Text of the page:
Whatever illusion of a contract that was present in the past – it has been broken.
Talk of a new republic is absurd – republicanism was started by the banks to break the old landed class.
Now the banks have no need for the tradional state they can defect at will – just like how they played one state off against another to gain profit, now they can destroy a state from withen without the cost of direct military action.

As for the rural class – well they should have remained agrarian if they wanted a element of independence – now their lifestyle input cost are so great they have become a huge burden on the new rising market state.
A Jackson or a Davitt will not save them now as they cannot be saved.

They will be removed from the land not unlike the Scottish clearances – they have become surplus to requirements now – but it will be much easier this time as they have given up their inherent redundancies in return for a cheque in the post. – I suspect not a shot will be fired this time,they will quietly move to the new plantation & watch telly.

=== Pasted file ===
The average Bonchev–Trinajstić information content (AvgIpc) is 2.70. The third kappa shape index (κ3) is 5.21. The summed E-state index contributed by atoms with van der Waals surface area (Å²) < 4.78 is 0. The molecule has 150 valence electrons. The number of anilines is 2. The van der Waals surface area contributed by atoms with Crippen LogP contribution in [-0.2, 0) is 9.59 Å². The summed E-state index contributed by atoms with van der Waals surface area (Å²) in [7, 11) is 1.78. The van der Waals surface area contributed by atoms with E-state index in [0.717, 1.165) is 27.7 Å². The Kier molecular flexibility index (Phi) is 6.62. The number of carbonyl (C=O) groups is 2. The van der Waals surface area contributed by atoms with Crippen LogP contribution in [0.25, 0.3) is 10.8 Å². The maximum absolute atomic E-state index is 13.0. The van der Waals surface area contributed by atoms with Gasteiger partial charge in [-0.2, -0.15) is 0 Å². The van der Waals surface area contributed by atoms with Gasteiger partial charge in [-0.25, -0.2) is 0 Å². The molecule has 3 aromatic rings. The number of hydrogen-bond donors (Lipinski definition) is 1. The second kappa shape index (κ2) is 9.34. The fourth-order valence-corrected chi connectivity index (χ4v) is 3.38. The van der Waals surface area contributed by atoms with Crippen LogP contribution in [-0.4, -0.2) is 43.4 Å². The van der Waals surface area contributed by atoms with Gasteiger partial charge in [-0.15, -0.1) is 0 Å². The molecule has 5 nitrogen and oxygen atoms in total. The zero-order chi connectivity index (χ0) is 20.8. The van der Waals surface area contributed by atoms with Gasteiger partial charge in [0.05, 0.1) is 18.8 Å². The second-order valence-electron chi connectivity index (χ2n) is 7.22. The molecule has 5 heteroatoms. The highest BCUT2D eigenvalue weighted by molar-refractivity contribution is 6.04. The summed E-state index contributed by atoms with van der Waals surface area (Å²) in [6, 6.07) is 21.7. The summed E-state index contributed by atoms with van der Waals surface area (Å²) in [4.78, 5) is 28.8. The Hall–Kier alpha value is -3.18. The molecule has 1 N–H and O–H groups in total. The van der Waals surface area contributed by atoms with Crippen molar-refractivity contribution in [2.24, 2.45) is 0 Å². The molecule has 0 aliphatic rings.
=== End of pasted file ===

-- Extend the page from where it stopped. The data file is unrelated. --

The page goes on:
A contract is not present , the state does not exist , we share no common bond – its every man for himself.

Can we have a thread on Enda’s announcement, after consultation with proconsul Barosso, that we have always been at war with East Asia?

I thought I could hear a rousing chorus of “We’ll keep the white flag flying here.” from the government buildings when I passed today.

This is nothing like the 80s – there was a robustness & cohesion that existed that is not present today – despite all its flaws pre 1987 we were not exposed to the opiate of extreme leverage.
Remember the “reform” of 87 was a IMF program with Irish FF & FG faces & lipstick
Ireland had corrupt lazy banks back then but they had archaic lending practises.
The fiscal debt crisis of the 80s were a illusion – even Morgan Kelly referred to it , our banks back then were not set up to tap into the wealth of Arabia ,thats all.

So fiscal debt was reduced dramatically relative to credit – this is very destabilizing to both banks long term & the wider society.
Wide boys can game the system during the initial inflation phase & also during the deflationary phase – honest people get slaughtered.
Justified Cynicism in all things destroys the fabric and foundation of our society.

We sold our soul for asset appreciation…………….